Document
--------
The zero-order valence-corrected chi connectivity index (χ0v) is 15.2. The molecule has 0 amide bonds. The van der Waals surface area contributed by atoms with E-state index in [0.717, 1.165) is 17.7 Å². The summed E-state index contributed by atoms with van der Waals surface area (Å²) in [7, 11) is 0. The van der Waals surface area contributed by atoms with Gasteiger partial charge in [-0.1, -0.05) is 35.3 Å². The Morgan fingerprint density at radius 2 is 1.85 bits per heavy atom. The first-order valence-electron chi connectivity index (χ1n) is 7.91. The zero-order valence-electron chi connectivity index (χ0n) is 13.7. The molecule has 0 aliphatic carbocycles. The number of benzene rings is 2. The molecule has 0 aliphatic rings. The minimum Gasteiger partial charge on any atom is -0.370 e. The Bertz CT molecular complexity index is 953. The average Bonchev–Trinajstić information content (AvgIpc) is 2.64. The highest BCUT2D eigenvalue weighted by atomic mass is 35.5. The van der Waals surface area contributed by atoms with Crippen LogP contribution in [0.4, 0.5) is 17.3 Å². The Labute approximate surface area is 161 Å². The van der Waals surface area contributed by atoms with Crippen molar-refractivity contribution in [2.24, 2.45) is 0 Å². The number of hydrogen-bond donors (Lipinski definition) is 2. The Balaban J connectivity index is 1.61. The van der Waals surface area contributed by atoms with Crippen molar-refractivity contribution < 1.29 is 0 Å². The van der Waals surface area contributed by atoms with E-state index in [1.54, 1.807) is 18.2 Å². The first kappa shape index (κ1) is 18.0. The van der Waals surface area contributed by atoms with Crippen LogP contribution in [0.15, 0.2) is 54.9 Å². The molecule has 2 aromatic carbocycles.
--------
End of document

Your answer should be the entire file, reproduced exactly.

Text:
The zero-order valence-corrected chi connectivity index (χ0v) is 15.2. The molecule has 0 amide bonds. The van der Waals surface area contributed by atoms with E-state index in [0.717, 1.165) is 17.7 Å². The summed E-state index contributed by atoms with van der Waals surface area (Å²) in [7, 11) is 0. The van der Waals surface area contributed by atoms with Gasteiger partial charge in [-0.1, -0.05) is 35.3 Å². The Morgan fingerprint density at radius 2 is 1.85 bits per heavy atom. The first-order valence-electron chi connectivity index (χ1n) is 7.91. The zero-order valence-electron chi connectivity index (χ0n) is 13.7. The molecule has 0 aliphatic carbocycles. The number of benzene rings is 2. The molecule has 0 aliphatic rings. The minimum Gasteiger partial charge on any atom is -0.370 e. The Bertz CT molecular complexity index is 953. The average Bonchev–Trinajstić information content (AvgIpc) is 2.64. The highest BCUT2D eigenvalue weighted by atomic mass is 35.5. The van der Waals surface area contributed by atoms with Crippen LogP contribution in [0.4, 0.5) is 17.3 Å². The Labute approximate surface area is 161 Å². The van der Waals surface area contributed by atoms with Crippen molar-refractivity contribution in [2.24, 2.45) is 0 Å². The number of hydrogen-bond donors (Lipinski definition) is 2. The Balaban J connectivity index is 1.61. The van der Waals surface area contributed by atoms with Crippen molar-refractivity contribution < 1.29 is 0 Å². The van der Waals surface area contributed by atoms with E-state index in [1.54, 1.807) is 18.2 Å². The first kappa shape index (κ1) is 18.0. The van der Waals surface area contributed by atoms with Crippen LogP contribution in [0.15, 0.2) is 54.9 Å². The molecule has 2 aromatic carbocycles.